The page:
‘Isa Genzken: Retrospective’ at the Museum of Modern Art

'Hospital “Ground Zero”' (2008) by Genzken. (Courtesy the Museum of Modern Art)

‘Hospital “Ground Zero”’ (2008) by Genzken. (Courtesy the Museum of Modern Art)

Isa Genzken’s retrospective at the Museum of Modern Art, organized by a royal flush of curators (MoMA’s Sabine Breitwieser and Laura Hoptman, the MCA Chicago’s Michael Darling and the Dallas Museum of Art’s Jeffrey Grove, with Stephanie Weber) is one of the best major shows the museum has put on in a long time. Sculptors especially will find much of interest in Ms. Genzken’s approach to materials, and those curious about German postwar art have a lot to celebrate in the show, which puts on view many works never before seen in the U.S.

Like the work of a pop star skilled at self-reinvention, Ms. Genzken’s career is a bit of a hat trick. A thoughtful post-minimal sculptor in the late 1970s, she morphs momentarily into a painter only to become, in recent years, a political installation artist. With shows entitled things like “Fuck the Bauhaus, New Buildings for New York” (2000) and artworks that deal with terrorism and oil dependency, she is always topical.

In the first room, Ms. Genzken’s earliest works—long lacquered wood sine-wave sculptures (Ellipsoids and Hyperbolos) and photographs of ears and stereo ads—are attenuated, elegant takes on making sound visual. Her World Transistors (1988-89), casting concrete rectangles with steel antennae, are the most succinct form of these synaesthetic statements.

A room full of semitranslucent Epoxy resin folding screens, and her Basic Research series, Richter-y paintings, made during the late 1980s and early 1990s, follow. The screen sculptures are vertical and vast, framing the height of the room rather than depicting things, while the paintings are rubbings of oil paint made by squeegee, showing textures in another crossed-sensory moment (like those radio-wave sculptures). The work is very good.

A former partner of Benjamin Buchloh and student, and later wife, of Gerhard Richter, Ms. Genzken’s earliest German context was that of the art school set up by Joseph Beuys at the Düsseldorf Fine Arts Academy. Blinky Palermo was a classmate and peer; Marcel Broodthaers taught there. In 1993, she and Mr. Richter divorced, and she moved to Berlin. The next room in the exhibition is a meditation on urban space. Small maquettes made of found materials (pizza boxes, duct tape, plywood, aluminum, vinyl) emphasize the textures of the city, the verticality of skyscrapers and the mirrored glamour of urban surfaces. The works are what you might call figurative, but they recoup materials to evoke urban life in a fragmentary way, more Kurt Schwitters’s collage than illusionistic sculpture. They recall her peers’ (Sigmar Polke, Konrad Lueg) Capitalist Realist use of bed sheets and appropriation of commercial surfaces, yet for Ms. Genzken, there’s a greater embrace of the seductive qualities of contemporary capitalism.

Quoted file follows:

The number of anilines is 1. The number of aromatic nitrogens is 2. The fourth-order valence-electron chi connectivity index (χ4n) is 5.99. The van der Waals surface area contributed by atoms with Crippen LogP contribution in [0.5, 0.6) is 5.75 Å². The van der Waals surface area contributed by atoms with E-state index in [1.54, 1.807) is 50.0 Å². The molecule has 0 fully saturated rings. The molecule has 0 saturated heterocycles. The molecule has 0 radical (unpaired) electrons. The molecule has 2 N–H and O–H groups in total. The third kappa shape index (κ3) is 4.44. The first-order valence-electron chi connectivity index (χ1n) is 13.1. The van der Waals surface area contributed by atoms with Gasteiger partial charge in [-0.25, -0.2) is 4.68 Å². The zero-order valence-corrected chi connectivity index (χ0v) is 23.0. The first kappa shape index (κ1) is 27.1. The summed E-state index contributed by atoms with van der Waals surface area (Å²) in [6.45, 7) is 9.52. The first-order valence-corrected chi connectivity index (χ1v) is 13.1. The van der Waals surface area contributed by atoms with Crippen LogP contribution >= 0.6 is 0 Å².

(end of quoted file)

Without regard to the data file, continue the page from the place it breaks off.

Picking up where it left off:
'MLR' (1992) by Genzken. (Courtesy the Museum of Modern Art)

‘MLR’ (1992) by Genzken. (Courtesy the Museum of Modern Art)

In the 1990s, Ms. Genzken fell in with a new group of artists, and her works, such as Slot Machine (1999-2000), make these relationships visible. Kai Altoff (seen in a photo applying eyeliner) and Lawrence Weiner are part of her post-marriage life and make appearances initially in photographs and later as parts of the titles of abstract pieces—the mirrored Dan (Graham), the pink and silver Andy and the self-portrait Isa with her doppelganger Kai. Ms. Genzken pivots between what could be humorous minimalist sculptures and a new vocabulary of social relational sculpture—an art in which collaborative partners and intimate relationships are embedded in the surfaces of the work itself. Artists Wolfgang Tillmans, Elizabeth Peyton and Rachel Harrison are also part of the network of figures in her new world.

Her final sculptures are hit or miss, both great and overblown. The ambition of Da Vinci (2003), in which airplane windows are spray painted, is terrific and terrifying in the wake of 9/11, but American Room (2004), featuring a toy Scrooge duck holding a wad of money on an executive desk, and the bloodied American eagle toys that loom over ivory Buddhas in the Empire/Vampire works of 2003-04, are also a little obvious—screamingly literal uses of everyday materials. A display of costumed mannequins from 2013 points to of-the-moment work and looks like nothing so much as the work of a much younger artist, Stewart Uoo.

Walking through Ms. Genzken’s career overview is like walking through the palimpsest that is the city—layer upon layer of accrued meaning, part Freud’s Rome, part Berlin Kreuzberg and part New York today. Her social sculpture is alive, immersed in the politics of textures and things. (Through March 10, 2014)